"Making Alien Races" & Special Forces
This was the bit that excited me most as I felt that the use of aliens was the weakest link in Tomorrow's War.  It's inherent in the game design -  there is a single stat "Troop Quality" which is either d6 (conscript) d8 (trained), d10 (elite) and d12 (superhumanly heroic).  Each mini gets a dice to attack or defend with - heavy weapons add extra dice on attack, and armour adds extra dice to defensive rolls. Not a lot of differentiation, but at least it's super simple, right?  Well no. Troops can also differ in Morale, Confidence (sounds similar to Morale, right?), Supply (lots of ammo to burn or not), Armour and Tech Level as well as weapons and equipment - so they DO have a "stat line" almost as complex as say GW's LOTR (Shooting Skill, Melee Skill, Strength, Defence, Attacks, Wounds, Morale) whilst being less "descriptive" and thus By Dagger & Talon requires more rules to learn.

While Tomorrow's War works fine for vanilla humans, it does not differentiate between alien forces particularly well and By Dagger & Talon adds more "Special Rules" to make them "alien-er."  This part of the book lists some questions to ask yourself as you make up an alien race. There is an example of race design, but really this is more a bunch of generalisations than a "character creator."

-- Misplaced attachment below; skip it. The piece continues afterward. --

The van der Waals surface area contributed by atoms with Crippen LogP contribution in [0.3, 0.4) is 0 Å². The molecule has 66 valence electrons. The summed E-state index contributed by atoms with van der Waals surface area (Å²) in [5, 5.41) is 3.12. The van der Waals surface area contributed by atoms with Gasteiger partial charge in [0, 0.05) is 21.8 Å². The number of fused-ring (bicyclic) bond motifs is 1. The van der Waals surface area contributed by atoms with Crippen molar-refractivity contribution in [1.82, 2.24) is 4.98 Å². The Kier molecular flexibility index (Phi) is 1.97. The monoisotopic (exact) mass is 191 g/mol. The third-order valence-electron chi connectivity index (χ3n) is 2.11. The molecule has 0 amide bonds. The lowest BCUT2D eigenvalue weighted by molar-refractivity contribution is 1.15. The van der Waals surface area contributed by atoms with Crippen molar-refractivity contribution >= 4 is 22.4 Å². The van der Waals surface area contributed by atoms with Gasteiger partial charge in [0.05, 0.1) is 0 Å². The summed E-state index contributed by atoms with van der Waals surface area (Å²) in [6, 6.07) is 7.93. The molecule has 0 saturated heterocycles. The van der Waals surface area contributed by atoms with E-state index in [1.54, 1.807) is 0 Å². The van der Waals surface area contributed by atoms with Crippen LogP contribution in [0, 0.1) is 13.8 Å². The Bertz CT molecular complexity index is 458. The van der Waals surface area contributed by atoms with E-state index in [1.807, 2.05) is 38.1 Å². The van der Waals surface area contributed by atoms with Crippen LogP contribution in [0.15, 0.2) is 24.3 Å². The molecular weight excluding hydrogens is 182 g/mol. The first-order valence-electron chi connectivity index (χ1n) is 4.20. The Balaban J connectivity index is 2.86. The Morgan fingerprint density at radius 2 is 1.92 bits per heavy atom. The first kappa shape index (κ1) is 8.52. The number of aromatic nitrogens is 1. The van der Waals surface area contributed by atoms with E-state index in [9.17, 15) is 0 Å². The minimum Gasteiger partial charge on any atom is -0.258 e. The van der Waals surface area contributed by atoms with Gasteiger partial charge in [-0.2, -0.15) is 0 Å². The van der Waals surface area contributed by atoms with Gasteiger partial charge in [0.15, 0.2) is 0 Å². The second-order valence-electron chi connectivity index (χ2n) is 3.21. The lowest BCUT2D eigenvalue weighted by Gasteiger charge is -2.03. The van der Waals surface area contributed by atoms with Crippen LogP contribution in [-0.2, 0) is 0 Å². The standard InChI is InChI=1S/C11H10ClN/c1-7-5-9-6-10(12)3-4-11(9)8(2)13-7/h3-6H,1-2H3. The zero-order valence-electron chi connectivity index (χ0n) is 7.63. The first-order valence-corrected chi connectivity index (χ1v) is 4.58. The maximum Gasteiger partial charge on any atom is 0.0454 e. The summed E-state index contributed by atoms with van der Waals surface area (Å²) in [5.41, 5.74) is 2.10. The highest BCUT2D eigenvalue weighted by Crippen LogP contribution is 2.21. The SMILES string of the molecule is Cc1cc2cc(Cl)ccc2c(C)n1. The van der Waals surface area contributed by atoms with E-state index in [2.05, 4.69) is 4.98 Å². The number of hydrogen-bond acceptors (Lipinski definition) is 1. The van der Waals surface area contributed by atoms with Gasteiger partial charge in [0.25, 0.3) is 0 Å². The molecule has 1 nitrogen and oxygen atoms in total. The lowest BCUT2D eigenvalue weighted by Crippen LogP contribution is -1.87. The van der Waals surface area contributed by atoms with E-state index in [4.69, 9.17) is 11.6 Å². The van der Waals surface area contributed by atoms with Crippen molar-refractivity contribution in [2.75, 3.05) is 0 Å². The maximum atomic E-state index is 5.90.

Special forces humans include the nanite enhanced, synthetics, cyborgs, genetically modified - there are recommended special rules for each of them.  There are force lists for GZG Crusties and the new "enemy" race, the horned Darghau. GZG are making an "official" line of Tomorrow's War minis and there is also stats and sample unit lists and weapons for the US Army, Republic of Arden, the DRP, and the Foreign Legion - all of which are available as GZG minis. 

As usual, the lack of a "points system" is a glaring omission. I know the zillion arguments for and against, but it helps balance pick-up games better than blind guesswork, and if you don't like em, don't use em. (I know there was an attempt to make a basic points system on the forum but it withered on the vine.)

Khurasan Felids deploy from an APC in a game of Tomorrow's War
Special Rules